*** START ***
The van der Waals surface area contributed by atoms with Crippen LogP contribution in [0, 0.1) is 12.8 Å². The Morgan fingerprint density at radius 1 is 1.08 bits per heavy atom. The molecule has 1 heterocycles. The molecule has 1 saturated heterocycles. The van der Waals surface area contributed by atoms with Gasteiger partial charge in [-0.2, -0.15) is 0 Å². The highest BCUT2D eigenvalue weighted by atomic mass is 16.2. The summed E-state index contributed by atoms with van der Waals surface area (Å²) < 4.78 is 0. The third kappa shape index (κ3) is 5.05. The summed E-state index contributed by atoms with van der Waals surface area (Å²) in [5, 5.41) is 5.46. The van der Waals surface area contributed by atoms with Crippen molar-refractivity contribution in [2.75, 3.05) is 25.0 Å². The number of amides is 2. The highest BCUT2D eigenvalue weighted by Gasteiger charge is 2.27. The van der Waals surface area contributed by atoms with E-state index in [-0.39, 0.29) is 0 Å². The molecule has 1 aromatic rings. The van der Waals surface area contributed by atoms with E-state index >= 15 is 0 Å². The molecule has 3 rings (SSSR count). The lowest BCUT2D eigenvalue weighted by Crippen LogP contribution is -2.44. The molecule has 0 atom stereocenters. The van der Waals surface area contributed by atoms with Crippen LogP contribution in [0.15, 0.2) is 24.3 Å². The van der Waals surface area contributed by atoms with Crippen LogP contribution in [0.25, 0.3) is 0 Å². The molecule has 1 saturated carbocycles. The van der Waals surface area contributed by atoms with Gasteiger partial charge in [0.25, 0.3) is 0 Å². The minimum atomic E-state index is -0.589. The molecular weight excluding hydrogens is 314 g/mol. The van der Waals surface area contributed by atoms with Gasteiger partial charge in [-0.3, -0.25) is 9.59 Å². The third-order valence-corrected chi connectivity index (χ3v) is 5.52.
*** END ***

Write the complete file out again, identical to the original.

The van der Waals surface area contributed by atoms with Crippen LogP contribution in [0, 0.1) is 12.8 Å². The Morgan fingerprint density at radius 1 is 1.08 bits per heavy atom. The molecule has 1 heterocycles. The molecule has 1 saturated heterocycles. The van der Waals surface area contributed by atoms with Gasteiger partial charge in [-0.2, -0.15) is 0 Å². The highest BCUT2D eigenvalue weighted by atomic mass is 16.2. The summed E-state index contributed by atoms with van der Waals surface area (Å²) < 4.78 is 0. The third kappa shape index (κ3) is 5.05. The summed E-state index contributed by atoms with van der Waals surface area (Å²) in [5, 5.41) is 5.46. The van der Waals surface area contributed by atoms with Crippen molar-refractivity contribution in [2.75, 3.05) is 25.0 Å². The number of amides is 2. The highest BCUT2D eigenvalue weighted by Gasteiger charge is 2.27. The van der Waals surface area contributed by atoms with E-state index in [-0.39, 0.29) is 0 Å². The molecule has 1 aromatic rings. The van der Waals surface area contributed by atoms with E-state index >= 15 is 0 Å². The molecule has 3 rings (SSSR count). The lowest BCUT2D eigenvalue weighted by Crippen LogP contribution is -2.44. The molecule has 0 atom stereocenters. The van der Waals surface area contributed by atoms with Crippen LogP contribution in [0.15, 0.2) is 24.3 Å². The van der Waals surface area contributed by atoms with Crippen LogP contribution in [0.25, 0.3) is 0 Å². The molecule has 1 saturated carbocycles. The van der Waals surface area contributed by atoms with Gasteiger partial charge in [0.25, 0.3) is 0 Å². The minimum atomic E-state index is -0.589. The molecular weight excluding hydrogens is 314 g/mol. The van der Waals surface area contributed by atoms with Gasteiger partial charge in [-0.3, -0.25) is 9.59 Å². The third-order valence-corrected chi connectivity index (χ3v) is 5.52.